Dont waste any more time, energy, or emotion.
    This selfish, greedy, sick, oneway, alcoholic does not care.
    Only if you are bringing home the booze.
    Turn and RUN AWAY.
    BE free from the pain and weigth that alcoholic lays on you with NOt ONE CARE FOR YOU AT ALL. The truth wll set you free.

  • Lynn,
    If you will feel better sending him a “good bye” letter, then do it. But, delete his email address and absolutely avoid all contact with him after that. It will be best for both of you. No matter what the outcome is for him, you are you and must take care of yourself now and for the rest of your life.

  • Jim,
    I am also a man married to an addict/alcoholic wife. I agree that husbands dealing with wife/addicts have a different set of issues. And, it’s hard to find support. I am trying to set boundaries and stick to them. Women addicts use different manipulation techniques then men/addicts do. “Drug seeking behavior” is at the heart of this mental disease. Humans beings can achieve miraculous things in art, science and humanities for example. The addiction afflicted person focuses all their brain power on seeking their desired drug, alcohol or otherwise. Try to keep this in mind when dealing with them. The addicted person is going to either work toward keeping the disease in check or not. No one else can do this for them. We can only encourage positive behaviors and ignore, or discourage negative ones. And, if it becomes intolerable, we must get away from it. Good luck and I hope you find peace.

  • Mark W

    Good for you. I am the recovering alcoholic that lost everyone. I would write the guy but keep it simple. Something to the effect of “Its over forever because of your drinking. Jesus is waiting to help.”

    I was super blessed. I knew I had a problem but didn’t want to quit drinking. I just wanted to slow down to a manageable level. We all know now. It’s simply impossible. Jesus Himself helped me. I told myself I was going on a 4 day binder and then quit for a while. Two days turned into two weeks etc. I don’t know how long its been now but its somewhere over 10 or 12 years. Maybe longer. Its not important to me. The only thing of importance is Jesus helped me.

    Regardless of anything and everything – if everyone will just include God in their plans everything Will get better. Exclude Him and you are assured of more of the same.

    Jesus saved me and I know it. I am building a guns and ammo business and having an absolute blast doing so. It’s fun but like everything else very expensive. You know what? Who cares? It’s labor intensive but very enjoyable and relaxing. Who knew?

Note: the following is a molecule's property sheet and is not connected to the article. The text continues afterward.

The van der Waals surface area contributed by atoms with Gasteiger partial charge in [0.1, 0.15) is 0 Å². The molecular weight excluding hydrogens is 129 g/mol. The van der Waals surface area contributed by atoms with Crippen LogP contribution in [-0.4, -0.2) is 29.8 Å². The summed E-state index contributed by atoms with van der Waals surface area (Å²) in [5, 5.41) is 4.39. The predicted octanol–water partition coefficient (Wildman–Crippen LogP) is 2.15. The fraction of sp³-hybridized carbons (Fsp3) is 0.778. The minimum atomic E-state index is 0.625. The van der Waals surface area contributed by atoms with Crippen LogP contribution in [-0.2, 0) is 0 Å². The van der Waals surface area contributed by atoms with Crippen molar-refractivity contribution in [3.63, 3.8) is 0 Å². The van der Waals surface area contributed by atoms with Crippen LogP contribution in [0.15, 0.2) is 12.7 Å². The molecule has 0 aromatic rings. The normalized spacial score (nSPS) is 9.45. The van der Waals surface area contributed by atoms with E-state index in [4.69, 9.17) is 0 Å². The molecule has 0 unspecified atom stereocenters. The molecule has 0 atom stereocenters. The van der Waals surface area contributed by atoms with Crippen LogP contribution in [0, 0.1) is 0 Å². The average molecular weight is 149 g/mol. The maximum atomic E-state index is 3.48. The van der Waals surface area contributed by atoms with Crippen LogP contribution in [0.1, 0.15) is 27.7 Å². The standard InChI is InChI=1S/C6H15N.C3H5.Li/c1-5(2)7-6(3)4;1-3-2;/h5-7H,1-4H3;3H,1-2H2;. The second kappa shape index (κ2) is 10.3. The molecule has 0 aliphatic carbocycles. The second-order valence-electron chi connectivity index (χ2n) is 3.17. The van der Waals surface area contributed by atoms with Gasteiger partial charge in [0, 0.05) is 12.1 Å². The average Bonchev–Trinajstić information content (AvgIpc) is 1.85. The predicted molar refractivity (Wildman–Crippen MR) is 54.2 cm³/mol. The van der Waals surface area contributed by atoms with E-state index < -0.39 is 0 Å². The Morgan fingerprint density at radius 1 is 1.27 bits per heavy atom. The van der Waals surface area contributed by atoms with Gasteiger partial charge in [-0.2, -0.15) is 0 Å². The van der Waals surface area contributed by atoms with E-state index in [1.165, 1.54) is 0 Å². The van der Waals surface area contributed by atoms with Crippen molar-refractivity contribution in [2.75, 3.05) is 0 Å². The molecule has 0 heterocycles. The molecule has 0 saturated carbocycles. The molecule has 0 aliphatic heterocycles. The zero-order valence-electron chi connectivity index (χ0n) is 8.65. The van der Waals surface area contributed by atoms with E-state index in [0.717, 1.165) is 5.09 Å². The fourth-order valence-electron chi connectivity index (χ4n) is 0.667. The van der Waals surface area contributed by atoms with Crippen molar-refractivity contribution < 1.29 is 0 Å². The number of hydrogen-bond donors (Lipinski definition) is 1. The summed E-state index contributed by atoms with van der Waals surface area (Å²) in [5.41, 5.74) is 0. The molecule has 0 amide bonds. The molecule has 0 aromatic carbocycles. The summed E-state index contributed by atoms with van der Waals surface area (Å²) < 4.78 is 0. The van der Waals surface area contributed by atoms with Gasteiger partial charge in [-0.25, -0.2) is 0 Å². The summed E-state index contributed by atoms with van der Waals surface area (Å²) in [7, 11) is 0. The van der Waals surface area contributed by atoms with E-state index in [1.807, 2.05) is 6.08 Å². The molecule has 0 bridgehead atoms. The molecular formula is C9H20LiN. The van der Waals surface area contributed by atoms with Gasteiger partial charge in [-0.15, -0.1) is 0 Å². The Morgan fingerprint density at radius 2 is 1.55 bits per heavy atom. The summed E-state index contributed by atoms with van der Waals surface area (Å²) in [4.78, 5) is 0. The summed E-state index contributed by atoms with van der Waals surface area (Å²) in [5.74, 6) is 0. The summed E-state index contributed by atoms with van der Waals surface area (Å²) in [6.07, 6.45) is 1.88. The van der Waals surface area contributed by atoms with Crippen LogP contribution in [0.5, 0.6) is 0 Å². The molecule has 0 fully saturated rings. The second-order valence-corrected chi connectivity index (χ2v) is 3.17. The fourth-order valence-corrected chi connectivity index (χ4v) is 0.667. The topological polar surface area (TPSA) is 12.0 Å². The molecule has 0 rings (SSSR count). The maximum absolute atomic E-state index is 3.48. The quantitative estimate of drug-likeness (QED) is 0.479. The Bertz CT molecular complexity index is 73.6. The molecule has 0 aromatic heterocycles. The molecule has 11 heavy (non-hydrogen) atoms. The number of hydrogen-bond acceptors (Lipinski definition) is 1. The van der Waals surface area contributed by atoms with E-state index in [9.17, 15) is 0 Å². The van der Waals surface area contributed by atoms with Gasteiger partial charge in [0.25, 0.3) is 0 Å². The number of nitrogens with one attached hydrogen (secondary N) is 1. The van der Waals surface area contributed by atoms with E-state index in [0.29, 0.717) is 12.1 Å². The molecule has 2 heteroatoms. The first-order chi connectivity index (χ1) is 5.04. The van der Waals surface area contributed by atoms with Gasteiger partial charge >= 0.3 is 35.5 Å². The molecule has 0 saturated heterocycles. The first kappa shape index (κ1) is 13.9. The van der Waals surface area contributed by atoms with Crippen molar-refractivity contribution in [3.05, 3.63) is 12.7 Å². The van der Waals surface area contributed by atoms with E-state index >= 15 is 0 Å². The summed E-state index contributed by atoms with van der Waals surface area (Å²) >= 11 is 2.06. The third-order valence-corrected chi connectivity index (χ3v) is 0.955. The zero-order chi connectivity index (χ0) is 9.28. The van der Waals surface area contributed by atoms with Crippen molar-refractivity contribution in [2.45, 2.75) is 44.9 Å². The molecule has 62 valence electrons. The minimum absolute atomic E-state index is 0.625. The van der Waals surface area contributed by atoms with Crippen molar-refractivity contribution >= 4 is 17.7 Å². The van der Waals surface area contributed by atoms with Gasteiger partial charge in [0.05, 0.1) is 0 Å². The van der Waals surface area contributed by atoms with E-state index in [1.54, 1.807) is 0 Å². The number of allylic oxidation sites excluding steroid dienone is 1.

But back to you. I’d treat yourself and the kid to a nice dinner and a brief optimistic explanation of why you left the drunk. If you can’t afford Disneyland or a cruise then I’d go on an overnight camping trip but get away for three or four days where you can both enjoy yourselves but also spend enough downtime so you can talk and plan your future. Set a long term goal and some short and simple ttainable benchmarks that arent so difficult but attainable. Recognise setbacks are completely natural therefore unavoidable.

    Church and helping pass His word is necessary. Simply do it.

    Choose to walk with Him and He will show you how to fly.

  • Janice

    Paula, I think you have given me the insight I have been missing. He never asks or even thinks about the quality of life of anyone but himself and the damage he is doing to others, beside me. He has set his drunk “friend”s boots on fire while the poor guy was passed out, causing second degree burns on his legs. No consequences to the crazy firebug. Verbally assaulting me is a daily ritual. Currently he is trying to control his behavior and limit his drinking, so I don’t kick him out. He loves his booze so much he has actually lived under a bridge so he could keep drinking and avoid having to get a job. He has threatened to burn my house down if I make him leave. I am glad for you that you left but I see no way out of this.

  • Carmen

    Mark W. Thanks for showing us that people who want to change can find the tools they need. In Al-Anon, I’ve learned that many people have an aversion to a phrase or word due to past experiences and it usually revolves around organized religion and as in my case, abuse in the name of God, ETC. I totally get what you are saying and I agree simply because “Let Go and Let God” has been one of the most successful phrases in my life. I’ve seen it work for people just as successfully when they say “I’ve put my problems out onto the Universe.” God really doesn’t care about sex or name and God certainly didn’t put God in the box that limits his power of healing. All we have to do is ask and it is given. Thanks for posting such a positive message.

    Janice, my alcoholic did a number of things that most people did not see. Mostly verbal abuse and refusal to help with the bills any more. In Al-Anon, I found a serenity that can’t be explained. At first I had reached out to the wrong people for help and I want to make it clear here that just because people are in denial of a problem doesn’t mean they are bad or letting me down. It means they aren’t qualified to offer objective solutions. My alcoholic did eventually leave in a mostly peaceful manner and two months later committed suicide. My situation does not mirror yours in any way other than the sense of helplessness I felt before he left and after he killed himself. The farm is mine. Most of the vehicles were his. I was relieved when he left even though he left me without a pickup to get feed, straw, or take my trash to the dump. I was devastated when he killed himself but not surprised. In my case he didn’t take care of the business of making a new and proper will and I live in a community property State. I won’t lose everything but I stand to lose his share of my holdings to whoever is his beneficiary which might be his family. My point is that either way, you stand to lose. When I turned things over to God things changed for me. I do not go to church. I do not preach. I simply turned a few things over to God and one at a time He has handled them in ways I had not dreamed. Some of those ways have hurt like hell but as I climb over each mountain I am receiving more blessings and comfort than I would have ever thought. Al-Anon helped me to stop contributing to the source of the pain in my life. Worrying about things is like praying for something you don’t want. Picture what you do want and ask God for it. There are lots of us out here and those of us who seek help, find it.